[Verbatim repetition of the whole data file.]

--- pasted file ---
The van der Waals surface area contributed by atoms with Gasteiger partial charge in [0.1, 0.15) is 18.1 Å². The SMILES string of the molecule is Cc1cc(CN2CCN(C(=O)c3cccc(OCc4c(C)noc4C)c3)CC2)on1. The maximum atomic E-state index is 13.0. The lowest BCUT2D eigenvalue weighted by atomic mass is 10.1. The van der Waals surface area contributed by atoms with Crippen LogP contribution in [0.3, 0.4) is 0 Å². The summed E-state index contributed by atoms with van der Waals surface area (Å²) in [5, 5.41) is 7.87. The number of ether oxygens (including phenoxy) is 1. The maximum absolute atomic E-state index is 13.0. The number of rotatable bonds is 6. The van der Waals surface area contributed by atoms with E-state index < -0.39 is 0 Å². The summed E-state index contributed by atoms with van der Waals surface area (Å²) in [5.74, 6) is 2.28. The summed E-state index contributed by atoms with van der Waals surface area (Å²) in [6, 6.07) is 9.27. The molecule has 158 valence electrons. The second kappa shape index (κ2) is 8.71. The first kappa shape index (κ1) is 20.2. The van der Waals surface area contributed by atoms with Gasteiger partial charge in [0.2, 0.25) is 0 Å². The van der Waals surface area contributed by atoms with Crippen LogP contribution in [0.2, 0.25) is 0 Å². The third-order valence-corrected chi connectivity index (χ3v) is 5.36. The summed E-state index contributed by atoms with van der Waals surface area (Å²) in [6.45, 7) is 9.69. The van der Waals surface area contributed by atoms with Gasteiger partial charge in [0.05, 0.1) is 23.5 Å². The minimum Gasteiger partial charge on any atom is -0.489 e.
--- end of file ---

The van der Waals surface area contributed by atoms with Gasteiger partial charge in [0.1, 0.15) is 18.1 Å². The SMILES string of the molecule is Cc1cc(CN2CCN(C(=O)c3cccc(OCc4c(C)noc4C)c3)CC2)on1. The maximum atomic E-state index is 13.0. The lowest BCUT2D eigenvalue weighted by atomic mass is 10.1. The van der Waals surface area contributed by atoms with Crippen LogP contribution in [0.3, 0.4) is 0 Å². The summed E-state index contributed by atoms with van der Waals surface area (Å²) in [5, 5.41) is 7.87. The number of ether oxygens (including phenoxy) is 1. The maximum absolute atomic E-state index is 13.0. The number of rotatable bonds is 6. The van der Waals surface area contributed by atoms with E-state index < -0.39 is 0 Å². The summed E-state index contributed by atoms with van der Waals surface area (Å²) in [5.74, 6) is 2.28. The summed E-state index contributed by atoms with van der Waals surface area (Å²) in [6, 6.07) is 9.27. The molecule has 158 valence electrons. The second kappa shape index (κ2) is 8.71. The first kappa shape index (κ1) is 20.2. The van der Waals surface area contributed by atoms with Gasteiger partial charge in [0.2, 0.25) is 0 Å². The van der Waals surface area contributed by atoms with Crippen LogP contribution in [0.2, 0.25) is 0 Å². The third-order valence-corrected chi connectivity index (χ3v) is 5.36. The summed E-state index contributed by atoms with van der Waals surface area (Å²) in [6.45, 7) is 9.69. The van der Waals surface area contributed by atoms with Gasteiger partial charge in [0.05, 0.1) is 23.5 Å². The minimum Gasteiger partial charge on any atom is -0.489 e.